Mrs. Banks said that when her great-granddaddy moved into that house, it was already old. Nobody remembered when the back part of the house, a log cabin, was built.

She and her two brothers and three sisters grew up there. All still lived in the county when this story first appeared. One sister, Lillian Brown, lived just east of Peachtree City limits on Highway 54.

Banks told of a team of federal surveyors who came around measuring “the highest and the lowest, the ups and downs of the earth.” They told him his home site, Greer’s Mountain (as it was dubbed by developer J.K. “Chip” Conner in honor of the late Wyatt Greer) is “the highest peak in Fayette County.”

Although he couldn’t see it so well, Banks was proud of the view he once commanded. “I like it here. Got three acres, the old house, the new house (which he built and moved into about 12 years earlier), the well and the barn. And the septic tank. Got city water now, but we sometimes pump water from the well for washing.”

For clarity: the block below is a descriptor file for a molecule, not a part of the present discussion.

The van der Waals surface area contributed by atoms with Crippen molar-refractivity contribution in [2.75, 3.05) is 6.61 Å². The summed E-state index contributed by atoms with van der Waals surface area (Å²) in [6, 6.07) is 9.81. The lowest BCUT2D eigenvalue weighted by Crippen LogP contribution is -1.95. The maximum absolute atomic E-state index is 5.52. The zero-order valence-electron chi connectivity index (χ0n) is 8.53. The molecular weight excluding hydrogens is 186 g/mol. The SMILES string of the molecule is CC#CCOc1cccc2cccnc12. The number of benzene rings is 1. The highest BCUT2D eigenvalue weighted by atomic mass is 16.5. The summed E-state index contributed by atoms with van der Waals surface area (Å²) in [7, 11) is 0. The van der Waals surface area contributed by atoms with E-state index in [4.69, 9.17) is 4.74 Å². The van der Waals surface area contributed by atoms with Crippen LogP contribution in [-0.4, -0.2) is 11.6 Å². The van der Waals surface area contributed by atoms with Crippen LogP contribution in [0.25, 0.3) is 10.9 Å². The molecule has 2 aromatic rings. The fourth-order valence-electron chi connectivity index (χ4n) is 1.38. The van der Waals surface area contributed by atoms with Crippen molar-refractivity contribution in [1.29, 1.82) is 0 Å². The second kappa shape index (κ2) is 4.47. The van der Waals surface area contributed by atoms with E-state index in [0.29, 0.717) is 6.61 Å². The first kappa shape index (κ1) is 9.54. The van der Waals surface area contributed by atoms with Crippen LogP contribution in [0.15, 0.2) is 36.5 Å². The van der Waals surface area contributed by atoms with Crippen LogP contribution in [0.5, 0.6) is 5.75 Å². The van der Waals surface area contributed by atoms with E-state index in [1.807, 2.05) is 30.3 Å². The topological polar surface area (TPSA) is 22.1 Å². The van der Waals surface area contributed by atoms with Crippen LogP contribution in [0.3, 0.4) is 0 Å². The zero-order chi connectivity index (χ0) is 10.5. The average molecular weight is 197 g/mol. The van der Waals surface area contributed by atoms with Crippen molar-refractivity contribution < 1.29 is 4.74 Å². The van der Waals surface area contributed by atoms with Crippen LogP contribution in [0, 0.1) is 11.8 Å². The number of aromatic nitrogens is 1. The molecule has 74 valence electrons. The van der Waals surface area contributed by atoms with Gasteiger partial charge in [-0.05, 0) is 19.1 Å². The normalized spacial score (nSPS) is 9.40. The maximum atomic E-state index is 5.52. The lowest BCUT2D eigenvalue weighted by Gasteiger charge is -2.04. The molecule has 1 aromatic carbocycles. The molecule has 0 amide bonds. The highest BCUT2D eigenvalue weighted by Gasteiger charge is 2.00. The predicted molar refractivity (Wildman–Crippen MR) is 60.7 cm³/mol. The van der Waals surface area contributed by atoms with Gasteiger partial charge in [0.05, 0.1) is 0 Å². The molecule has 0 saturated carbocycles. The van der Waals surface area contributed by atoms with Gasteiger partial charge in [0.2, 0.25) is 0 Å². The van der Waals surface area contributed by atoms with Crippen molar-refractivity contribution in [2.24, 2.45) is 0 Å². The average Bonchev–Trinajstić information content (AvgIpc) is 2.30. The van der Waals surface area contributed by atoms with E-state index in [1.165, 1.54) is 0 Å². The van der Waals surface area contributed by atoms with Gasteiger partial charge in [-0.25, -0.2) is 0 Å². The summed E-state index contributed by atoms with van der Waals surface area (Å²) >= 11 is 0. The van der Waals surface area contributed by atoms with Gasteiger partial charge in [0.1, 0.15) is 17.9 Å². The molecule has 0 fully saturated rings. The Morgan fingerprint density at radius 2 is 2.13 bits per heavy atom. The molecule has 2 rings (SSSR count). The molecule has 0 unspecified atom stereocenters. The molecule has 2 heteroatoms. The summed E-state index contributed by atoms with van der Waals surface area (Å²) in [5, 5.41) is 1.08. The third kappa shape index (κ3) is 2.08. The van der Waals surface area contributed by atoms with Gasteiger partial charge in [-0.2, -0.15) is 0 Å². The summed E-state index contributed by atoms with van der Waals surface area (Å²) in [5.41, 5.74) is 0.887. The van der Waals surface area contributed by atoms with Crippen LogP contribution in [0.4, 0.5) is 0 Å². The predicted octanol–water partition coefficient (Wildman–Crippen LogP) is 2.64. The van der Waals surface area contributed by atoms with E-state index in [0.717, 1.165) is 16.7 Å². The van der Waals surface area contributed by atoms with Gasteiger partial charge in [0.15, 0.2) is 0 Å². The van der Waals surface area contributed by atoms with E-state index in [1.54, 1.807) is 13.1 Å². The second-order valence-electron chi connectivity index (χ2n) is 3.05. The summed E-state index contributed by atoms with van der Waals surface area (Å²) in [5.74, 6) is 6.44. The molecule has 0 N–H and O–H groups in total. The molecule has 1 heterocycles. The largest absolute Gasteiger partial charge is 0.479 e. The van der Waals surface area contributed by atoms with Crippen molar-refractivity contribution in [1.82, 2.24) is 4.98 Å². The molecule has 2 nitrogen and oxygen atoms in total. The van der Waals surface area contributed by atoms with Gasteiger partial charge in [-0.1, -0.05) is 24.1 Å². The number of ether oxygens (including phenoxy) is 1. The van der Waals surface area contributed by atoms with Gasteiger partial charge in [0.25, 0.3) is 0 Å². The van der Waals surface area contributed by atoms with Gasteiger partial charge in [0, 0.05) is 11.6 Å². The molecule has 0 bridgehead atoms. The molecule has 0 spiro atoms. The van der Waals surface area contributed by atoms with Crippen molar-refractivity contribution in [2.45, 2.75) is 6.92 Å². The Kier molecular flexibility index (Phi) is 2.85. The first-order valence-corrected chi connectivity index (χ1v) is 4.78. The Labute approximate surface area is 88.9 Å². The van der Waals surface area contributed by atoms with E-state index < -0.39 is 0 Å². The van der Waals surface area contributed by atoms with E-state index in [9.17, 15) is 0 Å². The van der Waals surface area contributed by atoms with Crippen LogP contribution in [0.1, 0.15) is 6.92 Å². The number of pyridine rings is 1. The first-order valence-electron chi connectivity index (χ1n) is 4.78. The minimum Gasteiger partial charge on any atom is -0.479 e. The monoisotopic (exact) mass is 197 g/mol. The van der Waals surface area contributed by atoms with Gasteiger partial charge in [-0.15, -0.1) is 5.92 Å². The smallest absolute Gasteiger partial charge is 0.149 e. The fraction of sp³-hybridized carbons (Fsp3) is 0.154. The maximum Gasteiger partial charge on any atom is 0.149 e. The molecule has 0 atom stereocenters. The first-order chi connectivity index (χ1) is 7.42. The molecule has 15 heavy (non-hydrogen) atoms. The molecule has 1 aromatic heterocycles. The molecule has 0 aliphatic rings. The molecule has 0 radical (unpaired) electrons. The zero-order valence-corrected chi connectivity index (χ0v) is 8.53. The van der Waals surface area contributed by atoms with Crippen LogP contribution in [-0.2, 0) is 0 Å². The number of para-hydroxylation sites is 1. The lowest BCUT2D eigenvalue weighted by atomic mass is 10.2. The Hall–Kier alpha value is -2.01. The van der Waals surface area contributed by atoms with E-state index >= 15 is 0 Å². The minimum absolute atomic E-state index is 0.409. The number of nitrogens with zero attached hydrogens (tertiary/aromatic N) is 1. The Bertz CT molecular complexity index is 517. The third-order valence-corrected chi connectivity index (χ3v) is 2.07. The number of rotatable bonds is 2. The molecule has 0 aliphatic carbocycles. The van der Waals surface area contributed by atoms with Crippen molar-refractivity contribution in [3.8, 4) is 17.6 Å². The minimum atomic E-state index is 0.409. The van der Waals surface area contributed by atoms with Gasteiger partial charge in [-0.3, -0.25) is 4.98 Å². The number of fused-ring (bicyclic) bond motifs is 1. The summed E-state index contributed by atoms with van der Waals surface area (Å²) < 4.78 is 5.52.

He made only half his living farming his place, and worked for 23 years with a freight line in Atlanta before his 1971 retirement.

“Done some hard work, but now my eyes are so bad, I can’t see to get around much,” he said.

Walt Banks is the only survivor among three sets of twin boys, although two younger brothers and his oldest sister are still living. He evidently came from a tradition of large families.

“Grandma and Grandpa Banks had 17 children right through the Civil War,” Walt said, “and raised every one of ’em. Grandpa said if he hadn’t gone to war, he didn’t know how many he’d have had!”

His grandfather was born and reared in Fayette County, south of Fayetteville “in the east part of the county.”

Banks remembered him well, paralyzed on the right side by a stroke, getting around in a “rolling chair” and strong enough to snatch an errant boy off the ground.

Walt and Margret met “in the road” on a blind date. Mrs. Banks said one of Walter’s friends came to her door and asked if he would go to church with him in Tyrone.

After she consented, he said, “There’s a Banks boy waiting for me.” And then the friend, who already had a date, admitted he had asked her for Walt.

Nonetheless, they hit it off well and went together for a year. Then for a year they did not see each other, “but met up again at a singing and got to dating again.”

They were 18 and 20 when they met, and were married at Preacher Fabon Brown’s place on Tyrone Road four years later.